By bringing new perspectives, mindsets, and practices into our daily routines, we unlock our incredible potential and empower ourselves to approach life in new ways so we can create the changes we want to see in our world.
If we can envision our futures to be more enjoyable, enlightened, fulfilling, and intentional, we can begin to transform ourselves, our working habits, and our lifestyles. Instead of letting technology overrun our days, our workflows, our habits and our livelihoods, we can get ahead of the tech and make sure we use it all with intention; with purpose.
We’re getting in our own way by operating based on institutions, organizations, and structures of a world that once was. It’s time to create changes that usher in and fully support the new, modern, 21st-century workforce.
Too often we beat ourselves up over the little things. We compare ourselves to others and experience judgments, fears, anxieties and more, often forgetting these are all part of human nature.
Each of us has something to be grateful for in our lives, regardless of the noise we’re dealing with during our daily operations. It may be hard to find, and it may take a bit of searching, but I know it’s there, and I want you to know it too.
Ideas are halted. Creativity has nowhere to go. It’s almost as if a wet towel has been thrown on a spark that’s about to turn into a flame. So what will you do?
We don’t know how much time we have on this earth, but we damn sure know we’re not here to grind our days away working jobs we don’t like for companies we don’t believe in with people we don’t particularly enjoy.
People are not connected with their work because they’re not able to truly focus on their work. With all the distractions, interruptions, and complications of getting stuff done, so many people feel as though they’re not having an impact — no wonder we’re all disengaged!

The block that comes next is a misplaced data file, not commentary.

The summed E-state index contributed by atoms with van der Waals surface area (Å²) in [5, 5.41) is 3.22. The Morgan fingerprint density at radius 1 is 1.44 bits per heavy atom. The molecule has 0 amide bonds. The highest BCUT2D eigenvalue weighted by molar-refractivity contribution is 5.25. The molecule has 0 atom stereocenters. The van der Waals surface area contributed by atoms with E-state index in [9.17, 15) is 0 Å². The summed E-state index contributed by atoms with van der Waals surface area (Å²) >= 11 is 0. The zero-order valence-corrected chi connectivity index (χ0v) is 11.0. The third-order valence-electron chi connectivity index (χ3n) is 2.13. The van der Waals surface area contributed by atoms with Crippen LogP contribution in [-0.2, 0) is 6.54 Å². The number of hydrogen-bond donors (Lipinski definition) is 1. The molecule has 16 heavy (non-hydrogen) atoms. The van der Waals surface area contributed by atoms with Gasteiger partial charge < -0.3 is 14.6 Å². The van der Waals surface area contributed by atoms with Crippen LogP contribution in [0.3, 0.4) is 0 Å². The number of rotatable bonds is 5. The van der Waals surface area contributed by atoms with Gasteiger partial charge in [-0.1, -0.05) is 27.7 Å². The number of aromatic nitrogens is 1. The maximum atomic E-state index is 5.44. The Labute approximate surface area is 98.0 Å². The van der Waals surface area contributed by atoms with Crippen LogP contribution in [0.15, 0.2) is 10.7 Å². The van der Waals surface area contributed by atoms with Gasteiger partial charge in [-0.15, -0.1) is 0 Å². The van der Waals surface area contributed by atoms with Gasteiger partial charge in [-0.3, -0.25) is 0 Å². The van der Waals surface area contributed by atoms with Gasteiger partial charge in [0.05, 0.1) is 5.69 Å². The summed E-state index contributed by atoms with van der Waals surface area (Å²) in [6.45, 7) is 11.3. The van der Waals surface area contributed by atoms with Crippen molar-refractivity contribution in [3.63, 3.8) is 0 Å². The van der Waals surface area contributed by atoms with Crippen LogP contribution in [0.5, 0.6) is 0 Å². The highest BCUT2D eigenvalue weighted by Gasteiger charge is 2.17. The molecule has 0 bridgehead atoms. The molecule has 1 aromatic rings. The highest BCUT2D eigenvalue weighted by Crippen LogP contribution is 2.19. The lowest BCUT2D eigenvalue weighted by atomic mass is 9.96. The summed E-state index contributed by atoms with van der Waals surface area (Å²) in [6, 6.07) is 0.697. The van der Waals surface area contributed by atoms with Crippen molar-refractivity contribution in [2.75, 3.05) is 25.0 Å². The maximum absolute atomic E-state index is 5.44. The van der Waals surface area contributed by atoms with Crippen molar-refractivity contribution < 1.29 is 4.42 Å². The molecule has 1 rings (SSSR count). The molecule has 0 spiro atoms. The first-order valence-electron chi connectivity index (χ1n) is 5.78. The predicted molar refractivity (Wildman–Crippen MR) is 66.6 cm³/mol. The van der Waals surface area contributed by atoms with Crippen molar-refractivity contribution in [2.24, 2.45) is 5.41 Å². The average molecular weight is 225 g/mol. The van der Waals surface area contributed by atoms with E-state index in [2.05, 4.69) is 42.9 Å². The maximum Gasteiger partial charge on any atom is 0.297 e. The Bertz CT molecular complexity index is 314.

We’re currently in a period of major transition, thanks to the advent of the internet and global connectivity. It’s up to you to go out there and be a beautiful human being.
My thoughts on what it takes to be a leader.
Connected technologies are amazing innovastions that open up a world of possibilities, but must be used carefully in ways that improve our lives yet don’t pull us too far away from living in the physical world that surrounds us.
We resist as strongly as we can, telling ourselves we’ll be better off. But resistance is futile and eventually we’ll give in and check. We must know. Something happened, somewhere, and we long for insight and updates.
In the midst of writing about distraction I got distracted and forgot my train of thought. How fucked up is that?!
We’re so connected to connection that we always focus on filling our mental capacity and stimulating sensors in our brains that we’re detached from what it actually feels like to have real world feelings and interactions.
Bombardment of information; never ending messaging with friends; constant onslaught of attention-stealing notifications. These are a few of the time sinks of the modern world.
Our connected culture has effects on people, relationships and societies that we haven’t begun to fully understand yet, and it’s the most awesome and most scary revolution the world has ever seen.
One man’s (extended) thoughts on why we should slow down, take life one day at a time, and become comfortable perpetually exploring our identities, passions and lifestyles. Told through a life story and personal journey, so buckle up!
I’m sick of people asking the mundane, “so what do you do?” immediately upon meeting someone new. Here’s how a 92 year-old man I barely knew shifted my perspective and gave me a great conversation starter.
There’s no path of least resistance. There’s not even a path. We’ve been placed in the middle of a giant forest, with very few tools for navigating, and told to survive.
As I spend my time exploring Philadelphia I’ve noticed our city has a vibe unlike anything I’ve felt in the past. As such, I’ve recently identified a personal mission: Make cool shit while helping construct a better world.